I cannot relate to photographers who toss out their old Nikon cameras to buy new Nikon cameras because newer models can operate at 5 frames per second instead of 3. Perhaps the newer model has an 11 point autofocus instead of 9 points. Or, perhaps it has 10.9 megapixels instead of 10.0. Unless you are photographing a race car traveling at over 200 miles per hour, these very marginal increases in performance do not produce better photographs. Better photographers make better photographs. Sure, all this high-tech gadgetry is wonderful for the camera companies. Consumers keep throwing thousands of dollars at them to produce a slightly better model camera then the person sitting next to them in the camera club just for bragging rights.
By the by, fifty years ago film cameras were already capturing images at 128 frames per second so I am still quite unimpressed with the so-called "Digital Photography Revolution." Wake me up when something exciting happens.
Is photography an art? A craft? Or a commodity? Are photographers artists, illustrators, or craftsmen? As I have re-examined my own journey in photography, I admit I have been too critical of digital cameras. Sure, they are overpriced, overvalued, and will never take a better photograph than a film camera costing 1/10th as much in my lifetime. But, these facts alone do not make them tools of the devil.
The devil is in the details. It is the use of the camera which makes a digital camera "better" than a film camera or vice versa. Let's put aside the posers for a moment. My definition of a "poser" is one who takes wildlife photography to justify the purchase of a very expensive camera or lens. They must have the longest lenses, the fastest memory cards, and the highest performance cameras. If you're photographing a bird at 400 yards and fill the frame with "bird" then you are neither an artist, illustrator, or craftsman. At best you can call yourself a photo illustrator. Here is a picture of a "bird." Well done. Now, how many thousands of dollars did that take you? If you want to shoot wildlife photography, put the damn bird in context. Have him hunting or feeding its young or doing something interesting. One bird against a blue sky is not photography. It's a demonstration that you will pay any price for high-end camera equipment and feel the need to justify the expense.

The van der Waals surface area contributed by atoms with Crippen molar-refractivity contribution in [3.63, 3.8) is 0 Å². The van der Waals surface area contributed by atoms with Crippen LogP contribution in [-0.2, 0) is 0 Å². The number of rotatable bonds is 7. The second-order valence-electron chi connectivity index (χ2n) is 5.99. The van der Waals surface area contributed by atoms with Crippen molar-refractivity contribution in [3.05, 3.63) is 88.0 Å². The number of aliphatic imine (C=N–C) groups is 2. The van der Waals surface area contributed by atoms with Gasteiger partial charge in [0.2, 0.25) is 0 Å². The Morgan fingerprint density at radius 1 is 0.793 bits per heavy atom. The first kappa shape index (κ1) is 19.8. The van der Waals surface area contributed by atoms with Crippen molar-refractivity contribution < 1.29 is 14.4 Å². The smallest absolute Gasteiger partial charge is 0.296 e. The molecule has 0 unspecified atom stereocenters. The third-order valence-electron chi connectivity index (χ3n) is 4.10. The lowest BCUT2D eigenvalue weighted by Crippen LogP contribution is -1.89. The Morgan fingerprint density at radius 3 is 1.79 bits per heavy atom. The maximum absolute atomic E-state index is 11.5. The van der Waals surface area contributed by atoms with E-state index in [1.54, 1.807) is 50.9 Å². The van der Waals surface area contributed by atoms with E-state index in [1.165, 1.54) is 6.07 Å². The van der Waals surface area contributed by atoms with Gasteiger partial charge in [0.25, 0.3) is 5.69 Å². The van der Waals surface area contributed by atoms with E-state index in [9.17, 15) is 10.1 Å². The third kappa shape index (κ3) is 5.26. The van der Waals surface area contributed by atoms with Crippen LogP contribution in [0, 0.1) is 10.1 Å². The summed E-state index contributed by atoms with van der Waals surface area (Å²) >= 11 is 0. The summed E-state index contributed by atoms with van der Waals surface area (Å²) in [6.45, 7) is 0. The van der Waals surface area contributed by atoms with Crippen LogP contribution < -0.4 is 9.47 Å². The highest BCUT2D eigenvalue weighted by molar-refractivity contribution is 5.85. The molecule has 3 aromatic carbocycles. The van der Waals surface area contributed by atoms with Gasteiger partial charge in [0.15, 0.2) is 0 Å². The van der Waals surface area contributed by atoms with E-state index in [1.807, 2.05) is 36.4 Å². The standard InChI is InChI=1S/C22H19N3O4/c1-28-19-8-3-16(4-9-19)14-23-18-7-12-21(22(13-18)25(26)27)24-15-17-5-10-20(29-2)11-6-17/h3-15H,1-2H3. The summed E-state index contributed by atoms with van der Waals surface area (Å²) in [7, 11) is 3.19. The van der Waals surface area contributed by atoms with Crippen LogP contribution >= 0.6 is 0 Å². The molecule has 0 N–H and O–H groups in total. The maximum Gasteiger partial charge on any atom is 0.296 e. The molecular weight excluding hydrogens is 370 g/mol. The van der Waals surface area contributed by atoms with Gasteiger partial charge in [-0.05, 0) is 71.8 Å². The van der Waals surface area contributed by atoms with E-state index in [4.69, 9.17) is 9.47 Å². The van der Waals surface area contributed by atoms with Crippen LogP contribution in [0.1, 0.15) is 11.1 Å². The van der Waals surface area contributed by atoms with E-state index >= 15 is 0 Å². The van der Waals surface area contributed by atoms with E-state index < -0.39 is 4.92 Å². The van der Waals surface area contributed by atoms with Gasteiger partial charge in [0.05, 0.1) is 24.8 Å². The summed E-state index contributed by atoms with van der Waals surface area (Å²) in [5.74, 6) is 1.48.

It is the craftsman who needs to buy the most expensive model of digital camera. The camera is a tool of the craft. That extra bit of sharpness or that extra f-stop demonstrates the camera's ability to take a better photograph. It is not the photographer who takes the better picture, but the better equipment. There is nothing wrong with that. If you own a BMW, you will have the ability to drive faster than someone who owns a Dodge. This does not mean that owning a BMW will make you a better driver.
Photography is the "art of seeing." In this photograph, I was in a group of photographers walking by the water side. We all had walked past the chair and the canoe then walked past the scene again on our way back to the car. The "art" of photography allowed me to analyze the scene, compose it within my camera, and create a unique image. Photography is the art of capturing something in real time and space onto a tangible medium, then creating a presentation to the world which conveys an intangible idea, mood, or emotion through a tangible medium. In this case, I used a digital camera. It was not the most expensive digital camera nor did it have the greatest number of megapixels. The art of composition transcends the tool used to capture the image.
Photographers who like to "fix it in Photoshop" cross the line between art and craft. When they heavily edit an image by removing telephone poles or replacing cars with trees, their camera becomes an extension of their computer. They become armchair photographers, spending more time in front of a computer screen than taking photographs. They are craftsmen, not that there is anything wrong with that. Digital cameras are the preferred choice of the photographic craftsmen since it readily dumps images onto a computer where the real work begins. Photography is just a necessary evil. If software evolves to the point where birds, trees, waterfalls, and other landscape images may be generated with a few mouse clicks then its doubtful that any photographic craftsmen would ever again venture out into the real world. To add a rainbow to a photograph or transform a cloudy day into a sunny day using a computer turns photography into a craft and a photographer into a computer operator. The art of seeing is gone.
As for the art galleries which display photography, that which has commercial value is only loosely related to its quality or its validity of the medium as "art." If art buyers only purchased digital photographs printed on the back of bubblegum wrappers, then that is what the gallery would exhibit and little else. Here, photographers are reduced to commodity brokers. It matters not what equipment was used or how skillful the photographer was. What matters is price of the artwork and what that price will be five years from now. In the art world, the digital craftsman as well as the artistic photographer are both diminished by market value.
I do not think that digital cameras are evil. I no longer believe that transforming a color image into a black and white image is a crime against society. What matters to me is the art of seeing. It is what I have captured with my camera that makes me the better photographer through proper composition and lighting. If I need to heavily rely on the aid of computers to "fix" the photograph then I become more of a craftsman and less of an artist, less of a photographer. Although film will always take a better photograph than a digital camera, the benchmark of what makes us better photographers is how we choose to fill our viewfinders.